texts, training for elementary and secondary teachers, as Barduhn and Johnson (Chapter 6)
write, occurs in two different institutional arenas (in many countries, teacher training
colleges are responsible for the former whereas universities are in charge of the latter).
These groups of teachers are prepared differently, and often have with different degrees
of exposure to and training in the knowledge and practices they need to teach effec-
tively. In discussing the varying ways that teachers are deemed qualified internation-
ally, Barduhn and Johnson call for “fairer and more rigorous assessments.” Further,
they note that, in comparison to the standardized assessments of teaching as observable
Donald Freeman, Melinda McBee Orzulak, and Gwynne Morrissey
Knowing how to
teach language
Figure 3 Emergent view – Language knowledge for / in teaching
behavior used conventionally, portfolios and other reflective documents may be “fairer”
in documenting the contextual and idiosyncratic aspects that make teaching practice
Further, what it means to know and to use language is being understood as increasingly
complex. Through the lens of emergentist views, language is seen as a dynamic system,
which changes and adapts in use (Ellis and Larsen-Freeman 2006). In contrast to con-
ventional grammar-based views, when language is seen as an emerging system, there is
no inherent progression or sequential movement toward a target proficiency. Instead, these
thinkers argue that as users, learners assemble resources in the moment to act on a particular
task and achieve a particular outcome. This view of the unstable and nonstatic nature of
language has clear implications for assessment of language competence, and of language as
subject matter. How teachers engage in the moment of interaction through the medium of
language and use of their pedagogical understandings—how they play the language game
in class—is connected to three inextricably linked domains we have discussed: knowing
about language as content; using the language as medium in teaching; and knowing how to
teach it, or methodology.
Figure 3 suggests a subtly different framework of language knowledge for / in teaching,
one that combines knowledge of content and medium as these are enacted in and through
processes of methodology. We call the third framework emerging because it represents
how language as content emerges in the processes of classroom teaching and learning.
Because those processes are locally shaped and nonsystematic, emergent knowledge-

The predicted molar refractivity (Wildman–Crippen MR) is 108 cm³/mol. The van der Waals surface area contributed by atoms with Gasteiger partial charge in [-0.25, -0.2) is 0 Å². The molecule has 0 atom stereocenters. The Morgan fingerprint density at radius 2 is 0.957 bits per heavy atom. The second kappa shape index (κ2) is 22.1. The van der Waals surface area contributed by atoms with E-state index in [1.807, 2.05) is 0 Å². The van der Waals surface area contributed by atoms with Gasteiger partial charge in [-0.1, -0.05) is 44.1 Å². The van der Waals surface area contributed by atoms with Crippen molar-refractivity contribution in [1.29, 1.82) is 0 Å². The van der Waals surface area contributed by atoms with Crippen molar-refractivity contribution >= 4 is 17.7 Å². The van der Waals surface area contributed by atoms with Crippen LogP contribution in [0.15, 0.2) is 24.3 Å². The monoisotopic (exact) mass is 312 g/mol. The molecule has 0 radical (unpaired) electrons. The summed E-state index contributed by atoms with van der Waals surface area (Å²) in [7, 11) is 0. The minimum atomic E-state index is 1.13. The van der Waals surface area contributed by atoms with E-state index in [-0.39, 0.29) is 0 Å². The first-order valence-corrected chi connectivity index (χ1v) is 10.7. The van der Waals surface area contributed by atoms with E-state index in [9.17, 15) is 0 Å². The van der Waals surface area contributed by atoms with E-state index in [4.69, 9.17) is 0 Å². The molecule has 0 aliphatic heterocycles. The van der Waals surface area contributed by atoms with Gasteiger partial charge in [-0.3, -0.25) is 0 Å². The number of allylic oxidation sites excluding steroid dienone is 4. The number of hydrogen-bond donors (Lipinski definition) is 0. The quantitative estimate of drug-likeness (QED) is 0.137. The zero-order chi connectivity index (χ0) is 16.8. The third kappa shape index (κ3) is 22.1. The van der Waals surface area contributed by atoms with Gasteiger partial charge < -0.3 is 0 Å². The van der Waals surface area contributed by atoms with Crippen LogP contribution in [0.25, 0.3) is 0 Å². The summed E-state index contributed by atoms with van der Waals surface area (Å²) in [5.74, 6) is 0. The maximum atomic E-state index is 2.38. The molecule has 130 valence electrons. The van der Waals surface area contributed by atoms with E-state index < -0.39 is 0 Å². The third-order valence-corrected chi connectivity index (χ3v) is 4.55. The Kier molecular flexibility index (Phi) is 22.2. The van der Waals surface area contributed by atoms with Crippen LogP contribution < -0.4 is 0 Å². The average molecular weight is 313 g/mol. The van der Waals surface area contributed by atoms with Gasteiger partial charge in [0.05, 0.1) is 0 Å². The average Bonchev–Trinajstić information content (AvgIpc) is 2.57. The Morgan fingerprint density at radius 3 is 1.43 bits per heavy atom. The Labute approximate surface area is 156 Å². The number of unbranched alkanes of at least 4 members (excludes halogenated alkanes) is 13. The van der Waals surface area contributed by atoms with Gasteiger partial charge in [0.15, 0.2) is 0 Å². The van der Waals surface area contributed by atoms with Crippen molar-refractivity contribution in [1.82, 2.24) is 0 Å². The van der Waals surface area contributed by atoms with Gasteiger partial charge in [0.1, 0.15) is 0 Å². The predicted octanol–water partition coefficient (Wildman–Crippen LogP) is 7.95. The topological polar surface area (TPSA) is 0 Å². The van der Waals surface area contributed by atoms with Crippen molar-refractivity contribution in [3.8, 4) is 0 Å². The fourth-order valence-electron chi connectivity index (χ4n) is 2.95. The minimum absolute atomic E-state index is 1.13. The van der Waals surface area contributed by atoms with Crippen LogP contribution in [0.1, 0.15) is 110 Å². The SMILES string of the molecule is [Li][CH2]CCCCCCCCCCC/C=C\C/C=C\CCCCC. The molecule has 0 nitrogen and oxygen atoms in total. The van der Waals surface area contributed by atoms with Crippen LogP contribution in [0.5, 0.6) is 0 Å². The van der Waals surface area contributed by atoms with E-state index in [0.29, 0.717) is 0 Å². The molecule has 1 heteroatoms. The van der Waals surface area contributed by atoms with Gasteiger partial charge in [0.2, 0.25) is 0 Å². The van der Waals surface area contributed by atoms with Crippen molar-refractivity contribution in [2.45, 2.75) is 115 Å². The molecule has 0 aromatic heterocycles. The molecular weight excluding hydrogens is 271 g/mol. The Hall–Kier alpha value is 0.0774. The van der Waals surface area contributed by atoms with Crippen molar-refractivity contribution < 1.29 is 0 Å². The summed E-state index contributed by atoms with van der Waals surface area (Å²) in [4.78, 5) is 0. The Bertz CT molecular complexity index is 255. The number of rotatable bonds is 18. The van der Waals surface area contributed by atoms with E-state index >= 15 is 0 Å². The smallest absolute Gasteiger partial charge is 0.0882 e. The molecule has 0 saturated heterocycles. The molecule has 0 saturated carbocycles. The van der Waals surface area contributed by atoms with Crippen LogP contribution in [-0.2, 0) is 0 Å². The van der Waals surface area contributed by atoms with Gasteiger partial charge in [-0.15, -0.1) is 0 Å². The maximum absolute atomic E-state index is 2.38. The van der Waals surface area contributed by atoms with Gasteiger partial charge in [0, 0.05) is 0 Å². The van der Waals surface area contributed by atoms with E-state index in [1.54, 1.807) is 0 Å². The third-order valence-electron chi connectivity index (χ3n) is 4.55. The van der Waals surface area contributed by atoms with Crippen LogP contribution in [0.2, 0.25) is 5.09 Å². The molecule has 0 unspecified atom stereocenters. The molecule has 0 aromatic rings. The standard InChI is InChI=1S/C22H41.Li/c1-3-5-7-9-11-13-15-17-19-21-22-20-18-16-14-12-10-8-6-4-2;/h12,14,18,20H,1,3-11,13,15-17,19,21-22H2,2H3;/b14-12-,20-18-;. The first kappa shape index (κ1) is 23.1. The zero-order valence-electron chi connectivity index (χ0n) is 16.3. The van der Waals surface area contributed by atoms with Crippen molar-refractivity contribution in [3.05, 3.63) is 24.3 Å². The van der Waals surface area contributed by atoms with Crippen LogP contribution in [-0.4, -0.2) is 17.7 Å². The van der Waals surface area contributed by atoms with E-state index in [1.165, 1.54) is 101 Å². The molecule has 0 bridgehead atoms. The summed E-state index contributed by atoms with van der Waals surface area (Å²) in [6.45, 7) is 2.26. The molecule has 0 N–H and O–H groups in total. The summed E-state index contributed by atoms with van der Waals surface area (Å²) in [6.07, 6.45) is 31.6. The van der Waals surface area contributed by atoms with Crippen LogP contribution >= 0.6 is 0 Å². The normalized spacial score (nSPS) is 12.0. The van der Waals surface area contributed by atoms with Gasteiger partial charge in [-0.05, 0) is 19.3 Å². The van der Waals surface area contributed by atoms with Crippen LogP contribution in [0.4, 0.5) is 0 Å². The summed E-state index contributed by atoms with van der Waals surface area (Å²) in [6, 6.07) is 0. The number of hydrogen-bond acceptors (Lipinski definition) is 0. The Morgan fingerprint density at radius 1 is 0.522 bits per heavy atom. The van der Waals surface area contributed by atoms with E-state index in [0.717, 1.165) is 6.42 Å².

for-teaching will, like the construct of pedagogical content knowledge that preceded
it, emphasize the teaching in context (Lampert 2003). Perhaps the clearest example of
this emerging framework would be work on content-and-language-integrated-learning,
or CLIL. This reform, which is prevalent in Europe, is similar to what is known as
content-based instruction in North America (e.g., Brinton, Weshe, and Snow 2003). It
proposes that language can be taught through other school subjects, or contents, such
that students are learning both the content and the language simultaneously (Mehisto,
Frigols, and Marsh 2008). In one sense, these reforms are seeking to expedite learning
by integrated language and content in the teaching process; in another sense, they seem
to hinge on the idea, which is key in this third framework, that language is not itself
actually content, but rather a medium, or means, of delivering instruction, or providing
learning opportunities in content. So a high school geometry lesson taught in English to
Dutch-speaking students in the Netherlands integrates their learning of mathematics and
This emergent framework also offers a new and useful lens for conceptualizing assess-
ment in second language teacher education. In this view, knowing a language is a medium
that interacts with both the content of knowing about the language and with methodology,
or knowing how to teach it. And methodology is a dynamic process of interacting with
what students know and do. Since the relationships among these three domains is neither
Assessment in Second Language Teacher Education
sequential nor cumulative, they cannot be logically separated for the purposes of assess-
ment, as is done currently, and for that matter in teacher education. Rather, assessment
of language knowledge for / in teaching is likely to become an increasingly messy and